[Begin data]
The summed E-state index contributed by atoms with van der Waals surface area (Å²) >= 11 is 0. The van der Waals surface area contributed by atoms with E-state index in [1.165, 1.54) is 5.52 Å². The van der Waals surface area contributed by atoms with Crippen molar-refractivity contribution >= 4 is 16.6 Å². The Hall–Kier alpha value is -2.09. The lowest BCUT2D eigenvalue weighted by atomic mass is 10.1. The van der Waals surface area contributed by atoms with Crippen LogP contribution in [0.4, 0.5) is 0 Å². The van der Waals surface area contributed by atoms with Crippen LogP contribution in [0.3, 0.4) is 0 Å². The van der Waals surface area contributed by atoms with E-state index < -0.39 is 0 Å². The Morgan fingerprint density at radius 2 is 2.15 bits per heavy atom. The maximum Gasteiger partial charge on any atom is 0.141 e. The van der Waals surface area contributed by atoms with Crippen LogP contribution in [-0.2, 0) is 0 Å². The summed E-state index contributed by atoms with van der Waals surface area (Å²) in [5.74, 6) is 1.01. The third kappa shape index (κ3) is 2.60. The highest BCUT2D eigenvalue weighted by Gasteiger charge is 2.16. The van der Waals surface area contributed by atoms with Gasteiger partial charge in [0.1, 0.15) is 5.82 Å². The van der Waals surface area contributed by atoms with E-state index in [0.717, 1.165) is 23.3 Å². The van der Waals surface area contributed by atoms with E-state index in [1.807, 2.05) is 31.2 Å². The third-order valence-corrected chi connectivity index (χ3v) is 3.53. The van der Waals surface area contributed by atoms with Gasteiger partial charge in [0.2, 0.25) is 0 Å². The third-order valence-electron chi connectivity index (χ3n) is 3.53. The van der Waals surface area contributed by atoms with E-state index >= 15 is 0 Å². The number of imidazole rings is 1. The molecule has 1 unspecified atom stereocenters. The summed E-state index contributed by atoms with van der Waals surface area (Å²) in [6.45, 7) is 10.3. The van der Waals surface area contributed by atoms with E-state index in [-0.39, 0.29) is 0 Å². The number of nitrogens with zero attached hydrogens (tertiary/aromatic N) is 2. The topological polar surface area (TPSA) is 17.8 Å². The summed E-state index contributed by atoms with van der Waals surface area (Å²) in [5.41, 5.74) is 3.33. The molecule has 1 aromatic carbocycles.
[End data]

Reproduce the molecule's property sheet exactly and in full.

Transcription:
The summed E-state index contributed by atoms with van der Waals surface area (Å²) >= 11 is 0. The van der Waals surface area contributed by atoms with E-state index in [1.165, 1.54) is 5.52 Å². The van der Waals surface area contributed by atoms with Crippen molar-refractivity contribution >= 4 is 16.6 Å². The Hall–Kier alpha value is -2.09. The lowest BCUT2D eigenvalue weighted by atomic mass is 10.1. The van der Waals surface area contributed by atoms with Crippen LogP contribution in [0.4, 0.5) is 0 Å². The van der Waals surface area contributed by atoms with Crippen LogP contribution in [0.3, 0.4) is 0 Å². The van der Waals surface area contributed by atoms with E-state index < -0.39 is 0 Å². The Morgan fingerprint density at radius 2 is 2.15 bits per heavy atom. The maximum Gasteiger partial charge on any atom is 0.141 e. The van der Waals surface area contributed by atoms with Crippen LogP contribution in [-0.2, 0) is 0 Å². The summed E-state index contributed by atoms with van der Waals surface area (Å²) in [5.74, 6) is 1.01. The third kappa shape index (κ3) is 2.60. The highest BCUT2D eigenvalue weighted by Gasteiger charge is 2.16. The van der Waals surface area contributed by atoms with Gasteiger partial charge in [0.1, 0.15) is 5.82 Å². The van der Waals surface area contributed by atoms with E-state index in [0.717, 1.165) is 23.3 Å². The van der Waals surface area contributed by atoms with E-state index in [1.807, 2.05) is 31.2 Å². The third-order valence-corrected chi connectivity index (χ3v) is 3.53. The van der Waals surface area contributed by atoms with Gasteiger partial charge in [0.2, 0.25) is 0 Å². The third-order valence-electron chi connectivity index (χ3n) is 3.53. The van der Waals surface area contributed by atoms with E-state index >= 15 is 0 Å². The number of imidazole rings is 1. The molecule has 1 unspecified atom stereocenters. The summed E-state index contributed by atoms with van der Waals surface area (Å²) in [6.45, 7) is 10.3. The van der Waals surface area contributed by atoms with E-state index in [-0.39, 0.29) is 0 Å². The number of nitrogens with zero attached hydrogens (tertiary/aromatic N) is 2. The topological polar surface area (TPSA) is 17.8 Å². The summed E-state index contributed by atoms with van der Waals surface area (Å²) in [5.41, 5.74) is 3.33. The molecule has 1 aromatic carbocycles.